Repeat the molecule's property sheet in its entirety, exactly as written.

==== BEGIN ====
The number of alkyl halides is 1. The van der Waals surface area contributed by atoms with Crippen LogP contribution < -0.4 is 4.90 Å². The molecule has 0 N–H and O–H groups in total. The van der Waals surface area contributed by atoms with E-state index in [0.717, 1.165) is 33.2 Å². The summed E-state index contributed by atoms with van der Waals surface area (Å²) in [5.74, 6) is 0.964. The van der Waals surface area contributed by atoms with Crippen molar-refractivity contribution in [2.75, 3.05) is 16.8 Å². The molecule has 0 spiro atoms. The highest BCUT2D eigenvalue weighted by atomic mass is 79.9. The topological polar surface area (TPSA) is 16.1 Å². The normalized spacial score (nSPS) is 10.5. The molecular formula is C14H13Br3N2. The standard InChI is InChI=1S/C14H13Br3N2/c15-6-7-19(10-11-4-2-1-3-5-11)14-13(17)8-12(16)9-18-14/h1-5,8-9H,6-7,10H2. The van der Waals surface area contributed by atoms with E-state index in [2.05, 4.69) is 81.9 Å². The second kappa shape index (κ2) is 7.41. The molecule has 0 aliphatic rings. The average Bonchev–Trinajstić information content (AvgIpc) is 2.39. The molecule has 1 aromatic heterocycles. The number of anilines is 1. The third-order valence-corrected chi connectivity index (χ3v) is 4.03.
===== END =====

The number of alkyl halides is 1. The van der Waals surface area contributed by atoms with Crippen LogP contribution < -0.4 is 4.90 Å². The molecule has 0 N–H and O–H groups in total. The van der Waals surface area contributed by atoms with E-state index in [0.717, 1.165) is 33.2 Å². The summed E-state index contributed by atoms with van der Waals surface area (Å²) in [5.74, 6) is 0.964. The van der Waals surface area contributed by atoms with Crippen molar-refractivity contribution in [2.75, 3.05) is 16.8 Å². The molecule has 0 spiro atoms. The highest BCUT2D eigenvalue weighted by atomic mass is 79.9. The topological polar surface area (TPSA) is 16.1 Å². The normalized spacial score (nSPS) is 10.5. The molecular formula is C14H13Br3N2. The standard InChI is InChI=1S/C14H13Br3N2/c15-6-7-19(10-11-4-2-1-3-5-11)14-13(17)8-12(16)9-18-14/h1-5,8-9H,6-7,10H2. The van der Waals surface area contributed by atoms with E-state index in [2.05, 4.69) is 81.9 Å². The second kappa shape index (κ2) is 7.41. The molecule has 0 aliphatic rings. The average Bonchev–Trinajstić information content (AvgIpc) is 2.39. The molecule has 1 aromatic heterocycles. The number of anilines is 1. The third-order valence-corrected chi connectivity index (χ3v) is 4.03.